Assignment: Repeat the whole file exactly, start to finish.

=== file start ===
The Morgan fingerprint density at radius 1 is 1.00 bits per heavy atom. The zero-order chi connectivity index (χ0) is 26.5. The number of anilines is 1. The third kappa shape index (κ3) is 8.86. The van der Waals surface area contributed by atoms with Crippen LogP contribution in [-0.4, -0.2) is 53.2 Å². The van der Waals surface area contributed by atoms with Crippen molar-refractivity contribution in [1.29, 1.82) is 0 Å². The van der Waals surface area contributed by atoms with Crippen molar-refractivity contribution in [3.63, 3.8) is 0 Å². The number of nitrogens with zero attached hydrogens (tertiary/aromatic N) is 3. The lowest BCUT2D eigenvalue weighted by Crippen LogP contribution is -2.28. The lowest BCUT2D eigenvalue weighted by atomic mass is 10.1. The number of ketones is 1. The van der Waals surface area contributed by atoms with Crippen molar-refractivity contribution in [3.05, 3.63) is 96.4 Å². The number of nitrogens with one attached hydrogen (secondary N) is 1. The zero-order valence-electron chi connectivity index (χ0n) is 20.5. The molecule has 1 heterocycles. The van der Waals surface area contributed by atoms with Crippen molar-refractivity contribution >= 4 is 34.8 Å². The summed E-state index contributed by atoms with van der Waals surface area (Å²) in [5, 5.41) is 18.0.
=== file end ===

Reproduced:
The Morgan fingerprint density at radius 1 is 1.00 bits per heavy atom. The zero-order chi connectivity index (χ0) is 26.5. The number of anilines is 1. The third kappa shape index (κ3) is 8.86. The van der Waals surface area contributed by atoms with Crippen LogP contribution in [-0.4, -0.2) is 53.2 Å². The van der Waals surface area contributed by atoms with Crippen molar-refractivity contribution in [1.29, 1.82) is 0 Å². The van der Waals surface area contributed by atoms with Crippen molar-refractivity contribution in [3.63, 3.8) is 0 Å². The number of nitrogens with zero attached hydrogens (tertiary/aromatic N) is 3. The lowest BCUT2D eigenvalue weighted by Crippen LogP contribution is -2.28. The lowest BCUT2D eigenvalue weighted by atomic mass is 10.1. The number of ketones is 1. The van der Waals surface area contributed by atoms with Crippen molar-refractivity contribution in [3.05, 3.63) is 96.4 Å². The number of nitrogens with one attached hydrogen (secondary N) is 1. The zero-order valence-electron chi connectivity index (χ0n) is 20.5. The molecule has 1 heterocycles. The van der Waals surface area contributed by atoms with Crippen molar-refractivity contribution >= 4 is 34.8 Å². The summed E-state index contributed by atoms with van der Waals surface area (Å²) in [5, 5.41) is 18.0.